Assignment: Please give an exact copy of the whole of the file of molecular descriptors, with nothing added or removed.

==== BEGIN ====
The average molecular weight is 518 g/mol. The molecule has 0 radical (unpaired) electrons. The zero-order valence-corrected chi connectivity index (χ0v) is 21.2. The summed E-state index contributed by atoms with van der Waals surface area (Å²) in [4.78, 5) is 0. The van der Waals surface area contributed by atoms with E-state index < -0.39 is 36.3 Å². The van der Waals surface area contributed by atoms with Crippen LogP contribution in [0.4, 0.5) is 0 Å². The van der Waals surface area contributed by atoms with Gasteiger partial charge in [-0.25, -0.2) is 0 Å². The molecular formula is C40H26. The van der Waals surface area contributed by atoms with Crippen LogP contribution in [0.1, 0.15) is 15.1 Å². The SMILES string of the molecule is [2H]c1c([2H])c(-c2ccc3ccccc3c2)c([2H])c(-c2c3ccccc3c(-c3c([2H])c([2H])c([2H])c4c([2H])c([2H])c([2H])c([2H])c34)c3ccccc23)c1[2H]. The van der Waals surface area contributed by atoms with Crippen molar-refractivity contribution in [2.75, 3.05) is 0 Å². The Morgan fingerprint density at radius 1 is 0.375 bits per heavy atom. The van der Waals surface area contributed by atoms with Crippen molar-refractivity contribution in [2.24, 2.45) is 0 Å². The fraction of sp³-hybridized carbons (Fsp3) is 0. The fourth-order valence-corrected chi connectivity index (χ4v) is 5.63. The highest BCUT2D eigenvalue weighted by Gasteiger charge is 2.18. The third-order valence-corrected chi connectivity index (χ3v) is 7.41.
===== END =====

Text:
The average molecular weight is 518 g/mol. The molecule has 0 radical (unpaired) electrons. The zero-order valence-corrected chi connectivity index (χ0v) is 21.2. The summed E-state index contributed by atoms with van der Waals surface area (Å²) in [4.78, 5) is 0. The van der Waals surface area contributed by atoms with E-state index < -0.39 is 36.3 Å². The van der Waals surface area contributed by atoms with Crippen LogP contribution in [0.4, 0.5) is 0 Å². The van der Waals surface area contributed by atoms with Gasteiger partial charge in [-0.25, -0.2) is 0 Å². The molecular formula is C40H26. The van der Waals surface area contributed by atoms with Crippen LogP contribution in [0.1, 0.15) is 15.1 Å². The SMILES string of the molecule is [2H]c1c([2H])c(-c2ccc3ccccc3c2)c([2H])c(-c2c3ccccc3c(-c3c([2H])c([2H])c([2H])c4c([2H])c([2H])c([2H])c([2H])c34)c3ccccc23)c1[2H]. The van der Waals surface area contributed by atoms with Crippen molar-refractivity contribution in [2.75, 3.05) is 0 Å². The Morgan fingerprint density at radius 1 is 0.375 bits per heavy atom. The van der Waals surface area contributed by atoms with Crippen molar-refractivity contribution in [2.24, 2.45) is 0 Å². The fraction of sp³-hybridized carbons (Fsp3) is 0. The fourth-order valence-corrected chi connectivity index (χ4v) is 5.63. The highest BCUT2D eigenvalue weighted by Gasteiger charge is 2.18. The third-order valence-corrected chi connectivity index (χ3v) is 7.41.